Golden Grocer is a Black-owned independent health food store supplying its customers in St Louis, Missouri, with natural foods, herbs, supplements, beauty and cleaning products for homeopathic remedies and lifestyles.
When the former owner retired in 2019, Dr. Jamila Owens-Todd took over and got to work digitizing 40 years of retail management that had previously been done by hand, with ShopKeep by Lightspeed as her chosen POS partner.
ShopKeep by Lightspeed’s RISE (Reinvesting in Small-Business Equality) program was created to help fund the dreams of businesses like Golden Grocer with access to capital. It gives qualifying minority-owned businesses a no-fee, zero interest cash advance of $10,000. With her education, community knowledge and drive to succeed, RISE recipient Dr. Owens-Todd is fortifying Golden Grocer to keep serving the community now and into the future.
The beginning: taking over a legacy business
Dr. Jamila Owens-Todd’s relationship with Golden Grocer started over 20 years ago. She discovered the health food store as an undergrad and it quickly became close to her heart as a resource for health and natural remedies.
After receiving her doctorate and becoming a naturopathic doctor, Dr. Owens-Todd frequently referred her patients to Golden Grocer. Her working relationship with the owner grew closer and closer—and that meant when the owner was ready to retire after 40 years in business, he felt comfortable passing the business on to Dr. Owens-Todd.
And so, in 2019, Dr. Owens-Todd took ownership of Golden Grocer, a business dear to her and important to her patients. She immediately saw the importance of bringing the store’s systems into the present day. In addition to digitizing and automating 40 years of legacy systems—inventory was still done by hand, and the till was manual, nary a cloud-based system in sight—Dr. Owens-Todd also needed to move locations to somewhere better suited for Golden Grocer’s future.
However, getting the capital to get any of this going was a struggle. Being a new business owner, Dr. Owens-Todd didn’t have the credentials to qualify for credit from the bank right away; securing credit was almost impossible. But Golden Grocer did qualify for ShopKeep by Lightspeed’s RISE program—and with the funds, she got to work.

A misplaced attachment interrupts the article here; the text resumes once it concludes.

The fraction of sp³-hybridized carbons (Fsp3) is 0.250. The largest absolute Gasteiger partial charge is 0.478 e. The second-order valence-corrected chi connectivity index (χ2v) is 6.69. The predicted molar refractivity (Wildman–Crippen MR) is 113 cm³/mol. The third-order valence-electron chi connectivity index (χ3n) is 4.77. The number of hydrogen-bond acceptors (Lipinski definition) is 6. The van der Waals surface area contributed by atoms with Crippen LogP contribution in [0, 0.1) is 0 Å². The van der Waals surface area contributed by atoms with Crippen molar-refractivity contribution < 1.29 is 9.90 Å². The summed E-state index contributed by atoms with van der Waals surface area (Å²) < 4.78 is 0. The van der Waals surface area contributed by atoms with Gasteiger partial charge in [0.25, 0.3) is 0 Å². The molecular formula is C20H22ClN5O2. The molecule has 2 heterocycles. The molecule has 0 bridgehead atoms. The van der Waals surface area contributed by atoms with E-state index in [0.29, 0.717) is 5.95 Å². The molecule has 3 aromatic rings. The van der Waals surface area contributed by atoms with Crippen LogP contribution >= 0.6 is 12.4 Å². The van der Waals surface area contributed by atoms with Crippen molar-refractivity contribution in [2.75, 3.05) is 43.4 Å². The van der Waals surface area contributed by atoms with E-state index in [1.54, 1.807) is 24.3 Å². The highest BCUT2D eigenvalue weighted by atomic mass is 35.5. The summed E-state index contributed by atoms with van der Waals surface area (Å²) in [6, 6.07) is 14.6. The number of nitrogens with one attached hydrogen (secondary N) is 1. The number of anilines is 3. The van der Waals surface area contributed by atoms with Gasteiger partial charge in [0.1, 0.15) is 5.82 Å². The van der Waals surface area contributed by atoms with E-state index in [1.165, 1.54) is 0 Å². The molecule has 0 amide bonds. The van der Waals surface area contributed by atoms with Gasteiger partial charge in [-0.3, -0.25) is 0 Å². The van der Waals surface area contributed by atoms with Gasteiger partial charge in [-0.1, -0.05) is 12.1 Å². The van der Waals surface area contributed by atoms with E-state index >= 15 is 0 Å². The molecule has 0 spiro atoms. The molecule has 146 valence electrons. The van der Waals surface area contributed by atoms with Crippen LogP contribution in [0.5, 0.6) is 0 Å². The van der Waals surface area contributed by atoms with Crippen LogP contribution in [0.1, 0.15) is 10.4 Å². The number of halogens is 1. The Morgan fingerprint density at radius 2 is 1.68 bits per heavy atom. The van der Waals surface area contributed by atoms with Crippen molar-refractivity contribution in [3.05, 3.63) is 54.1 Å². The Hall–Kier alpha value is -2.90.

Dr. Jamila Owens-Todd on the present and future of retail
Updating the Golden Grocer business model
“Taking over a legacy business that’s been in existence for 40 years and coming in to add new products and a new location were probably a bigger challenge than the pandemic, to be honest, because people know what they know and like what they like. Implementing change is tough in that respect,” says Dr. Owens-Todd.
But Golden Grocer’s systems were antiquated, and they needed to be updated. “The majority of feedback was all welcoming and people wanted to see the change because you want to go into a place that you like and you want to buy products you like. So that’s been a challenge, but definitely worth it.”
The next step for Golden Grocer’s new business model is eCommerce, and in particular, bringing the personalized, curated in-store experience online for customers. “Being able to recommend products that complement each other while customers shop online would mean I could provide next level opportunities in online shopping.”
Keeping in touch with the Golden Grocer community
Social media has been a lifeline for keeping in touch with customers. “I’m with them. I get a lot of feedback online. I try to acknowledge all of their feedback, whether it’s a call, an email or a DM,” says Dr. Owens-Todd.
On Golden Grocer’s Facebook page, videos from inside the store, staff and Dr. Owens-Todd herself keep customers up-to-date on available products and healthy living insights.
That personal contact with customers has been vital. “I’ve made it a point to get more videos out about, hey, look, this is what’s going on at the shop. I think that when people have information and they get the explanations they’re looking for, they feel better. So I try to provide as much insight and conversation as possible, and the same goes with the staff, so they feel that their work is represented.”